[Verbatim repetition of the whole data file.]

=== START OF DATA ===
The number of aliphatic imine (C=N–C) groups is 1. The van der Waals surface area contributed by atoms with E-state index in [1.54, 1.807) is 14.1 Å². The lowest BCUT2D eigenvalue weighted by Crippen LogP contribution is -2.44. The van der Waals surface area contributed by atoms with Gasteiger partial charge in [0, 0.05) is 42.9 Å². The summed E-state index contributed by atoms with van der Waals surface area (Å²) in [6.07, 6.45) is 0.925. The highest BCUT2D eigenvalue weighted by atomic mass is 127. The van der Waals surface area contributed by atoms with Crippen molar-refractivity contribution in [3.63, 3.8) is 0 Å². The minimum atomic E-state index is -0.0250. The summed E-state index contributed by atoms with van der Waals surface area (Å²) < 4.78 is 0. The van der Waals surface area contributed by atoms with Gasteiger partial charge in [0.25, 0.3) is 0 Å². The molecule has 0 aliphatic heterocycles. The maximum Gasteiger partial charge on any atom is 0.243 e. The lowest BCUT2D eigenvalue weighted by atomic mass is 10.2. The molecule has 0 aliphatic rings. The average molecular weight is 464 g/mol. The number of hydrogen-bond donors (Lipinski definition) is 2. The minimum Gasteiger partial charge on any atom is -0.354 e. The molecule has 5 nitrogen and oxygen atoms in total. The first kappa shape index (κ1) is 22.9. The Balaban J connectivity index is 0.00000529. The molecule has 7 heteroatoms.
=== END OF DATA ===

The number of aliphatic imine (C=N–C) groups is 1. The van der Waals surface area contributed by atoms with E-state index in [1.54, 1.807) is 14.1 Å². The lowest BCUT2D eigenvalue weighted by Crippen LogP contribution is -2.44. The van der Waals surface area contributed by atoms with Gasteiger partial charge in [0, 0.05) is 42.9 Å². The summed E-state index contributed by atoms with van der Waals surface area (Å²) in [6.07, 6.45) is 0.925. The highest BCUT2D eigenvalue weighted by atomic mass is 127. The van der Waals surface area contributed by atoms with Crippen molar-refractivity contribution in [3.63, 3.8) is 0 Å². The minimum atomic E-state index is -0.0250. The summed E-state index contributed by atoms with van der Waals surface area (Å²) < 4.78 is 0. The van der Waals surface area contributed by atoms with Gasteiger partial charge in [0.25, 0.3) is 0 Å². The molecule has 0 aliphatic heterocycles. The maximum Gasteiger partial charge on any atom is 0.243 e. The lowest BCUT2D eigenvalue weighted by atomic mass is 10.2. The molecule has 0 aliphatic rings. The average molecular weight is 464 g/mol. The number of hydrogen-bond donors (Lipinski definition) is 2. The minimum Gasteiger partial charge on any atom is -0.354 e. The molecule has 5 nitrogen and oxygen atoms in total. The first kappa shape index (κ1) is 22.9. The Balaban J connectivity index is 0.00000529. The molecule has 7 heteroatoms.